Asymptomatic coronavirus transmission very rare

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People with coronavirus but no symptoms infecting others is “very rare”, a World Health Organization scientist has said.

Although a proportion of people test positive with no symptoms, it is believed these infections are mostly not passed on.

But people can pass on the disease just before symptoms develop.

The evidence comes from countries that carry out “detailed contact tracing”, Dr Maria Van Kerkhove said.

Dr Van Kerkhove, the WHO’s head of emerging diseases, made the distinction between three categories:

  • People who never develop symptoms (asymptomatic)
  • People who test positive when they don’t yet have symptoms – but go on to develop them (pre-symptomatic)
  • People with very mild or atypical symptoms who do not realise they have coronavirus

Some reports distinguish between these categories while others do not and she said this, along with the relatively small groups of people studied, make it difficult to draw firm conclusions.

But Dr Van Kerkhove said the weight of evidence suggested people who never develop symptoms do not play a significant role in passing on the virus, the WHO said.

And WHO guidance on wearing masks published at the weekend, says. “The available evidence from contact tracing reported by member states suggests that asymptomatically-infected individuals are much less likely to transmit the virus than those who develop symptoms,”

In England, the Office for National Statistics (ONS) has been regularly testing a sample of the population.

It has found that, of those who have so far tested positive for Covid-19, only 29% reported “any evidence of symptoms” at the time they were tested, or at the previous or following visits.

People with symptoms ‘highest risk’

A key question has been whether asymptomatic people pass on their infections on to others.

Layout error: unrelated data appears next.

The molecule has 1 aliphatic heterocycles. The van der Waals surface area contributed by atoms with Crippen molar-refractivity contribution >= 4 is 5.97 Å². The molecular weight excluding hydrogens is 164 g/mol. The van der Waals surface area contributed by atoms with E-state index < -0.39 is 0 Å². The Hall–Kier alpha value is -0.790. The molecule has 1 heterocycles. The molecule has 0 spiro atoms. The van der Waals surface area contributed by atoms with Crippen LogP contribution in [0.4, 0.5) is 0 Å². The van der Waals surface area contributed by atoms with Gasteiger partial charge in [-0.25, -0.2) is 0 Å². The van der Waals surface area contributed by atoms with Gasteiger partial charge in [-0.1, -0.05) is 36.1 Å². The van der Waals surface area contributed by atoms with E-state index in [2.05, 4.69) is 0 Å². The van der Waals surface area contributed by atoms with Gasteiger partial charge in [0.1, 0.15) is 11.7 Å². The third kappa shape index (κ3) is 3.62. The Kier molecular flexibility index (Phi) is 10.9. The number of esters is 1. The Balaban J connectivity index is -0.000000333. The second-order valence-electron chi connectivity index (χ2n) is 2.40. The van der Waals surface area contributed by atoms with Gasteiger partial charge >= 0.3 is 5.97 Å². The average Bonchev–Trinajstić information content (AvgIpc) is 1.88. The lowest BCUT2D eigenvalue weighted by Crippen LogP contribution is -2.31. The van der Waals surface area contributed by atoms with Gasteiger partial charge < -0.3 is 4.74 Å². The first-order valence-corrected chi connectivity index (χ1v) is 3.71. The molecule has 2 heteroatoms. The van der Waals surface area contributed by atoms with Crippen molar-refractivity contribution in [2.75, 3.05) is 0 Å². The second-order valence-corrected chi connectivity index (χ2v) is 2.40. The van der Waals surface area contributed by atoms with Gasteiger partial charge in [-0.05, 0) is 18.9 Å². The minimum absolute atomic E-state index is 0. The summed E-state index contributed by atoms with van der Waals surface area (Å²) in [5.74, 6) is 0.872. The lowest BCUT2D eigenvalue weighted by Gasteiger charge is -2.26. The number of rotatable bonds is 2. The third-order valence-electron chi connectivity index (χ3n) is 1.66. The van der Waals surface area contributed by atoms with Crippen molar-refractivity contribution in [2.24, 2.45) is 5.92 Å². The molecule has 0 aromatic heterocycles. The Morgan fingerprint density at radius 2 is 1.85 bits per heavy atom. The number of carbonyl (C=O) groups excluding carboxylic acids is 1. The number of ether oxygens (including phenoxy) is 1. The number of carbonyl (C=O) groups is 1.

Contact-tracing studies from a number of countries suggest that while “true” asymptomatic cases “rarely transmit”, infection transmission can occur before or on the day symptoms first appear when they may be very mild, according to Prof Babak Javid, an infectious diseases consultant at the University of Cambridge.

People can have detectable amounts of the virus in their system roughly three days before developing symptoms and appear to be capable to passing it on during this period, especially the day before or on the day symptoms begin.

And since people who haven’t yet developed symptoms are unlikely to know that they are contagious, pre-symptomatic transmission has “important implications” for track, trace and isolation measures, Prof Javid said.

This emphasises the importance of lockdown measures in “massively reduc[ing] the numbers of people infected,” said Prof Liam Smeeth, an epidemiologist at the London School of Hygiene and Tropical Medicine.

While people without symptoms do seem to be capable of infecting others, current evidence still suggests people with symptoms are the highest risk.

A positive result alone doesn’t tell you how much of the virus someone has in their system.

And this – what is known as the viral load – along with whether an infected person is sneezing and coughing and what kind of contact they are having with other people, influences how likely they are to pass the illness on.

Dr Van Kerkhove pointed out since coronavirus “passes through infectious droplets”, it is when people are coughing or sneezing that they are most able to transmit the disease.

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